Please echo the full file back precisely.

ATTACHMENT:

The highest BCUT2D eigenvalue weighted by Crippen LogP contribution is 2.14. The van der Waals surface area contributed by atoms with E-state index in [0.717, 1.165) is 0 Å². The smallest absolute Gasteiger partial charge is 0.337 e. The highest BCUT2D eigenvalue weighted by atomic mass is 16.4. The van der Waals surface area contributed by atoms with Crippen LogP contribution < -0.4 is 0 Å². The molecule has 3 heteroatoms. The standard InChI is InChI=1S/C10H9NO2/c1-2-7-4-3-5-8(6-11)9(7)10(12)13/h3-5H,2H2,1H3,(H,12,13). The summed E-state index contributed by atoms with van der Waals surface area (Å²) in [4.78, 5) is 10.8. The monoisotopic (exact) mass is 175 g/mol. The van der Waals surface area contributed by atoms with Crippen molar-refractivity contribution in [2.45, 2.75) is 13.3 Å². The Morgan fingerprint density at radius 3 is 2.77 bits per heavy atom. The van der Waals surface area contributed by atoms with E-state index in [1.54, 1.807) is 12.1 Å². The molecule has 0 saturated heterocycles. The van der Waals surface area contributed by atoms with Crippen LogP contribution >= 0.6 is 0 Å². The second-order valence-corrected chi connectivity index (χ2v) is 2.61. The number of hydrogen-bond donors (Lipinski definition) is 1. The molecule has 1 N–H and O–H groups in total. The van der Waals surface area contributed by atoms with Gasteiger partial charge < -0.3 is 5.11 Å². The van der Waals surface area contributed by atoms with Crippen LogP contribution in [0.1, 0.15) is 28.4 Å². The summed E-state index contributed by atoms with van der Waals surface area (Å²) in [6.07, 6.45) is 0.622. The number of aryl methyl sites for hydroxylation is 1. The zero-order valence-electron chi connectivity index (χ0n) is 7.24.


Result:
The highest BCUT2D eigenvalue weighted by Crippen LogP contribution is 2.14. The van der Waals surface area contributed by atoms with E-state index in [0.717, 1.165) is 0 Å². The smallest absolute Gasteiger partial charge is 0.337 e. The highest BCUT2D eigenvalue weighted by atomic mass is 16.4. The van der Waals surface area contributed by atoms with Crippen LogP contribution < -0.4 is 0 Å². The molecule has 3 heteroatoms. The standard InChI is InChI=1S/C10H9NO2/c1-2-7-4-3-5-8(6-11)9(7)10(12)13/h3-5H,2H2,1H3,(H,12,13). The summed E-state index contributed by atoms with van der Waals surface area (Å²) in [4.78, 5) is 10.8. The monoisotopic (exact) mass is 175 g/mol. The van der Waals surface area contributed by atoms with Crippen molar-refractivity contribution in [2.45, 2.75) is 13.3 Å². The Morgan fingerprint density at radius 3 is 2.77 bits per heavy atom. The van der Waals surface area contributed by atoms with E-state index in [1.54, 1.807) is 12.1 Å². The molecule has 0 saturated heterocycles. The van der Waals surface area contributed by atoms with Crippen LogP contribution >= 0.6 is 0 Å². The second-order valence-corrected chi connectivity index (χ2v) is 2.61. The number of hydrogen-bond donors (Lipinski definition) is 1. The molecule has 1 N–H and O–H groups in total. The van der Waals surface area contributed by atoms with Gasteiger partial charge < -0.3 is 5.11 Å². The van der Waals surface area contributed by atoms with Crippen LogP contribution in [0.1, 0.15) is 28.4 Å². The summed E-state index contributed by atoms with van der Waals surface area (Å²) in [6.07, 6.45) is 0.622. The number of aryl methyl sites for hydroxylation is 1. The zero-order valence-electron chi connectivity index (χ0n) is 7.24.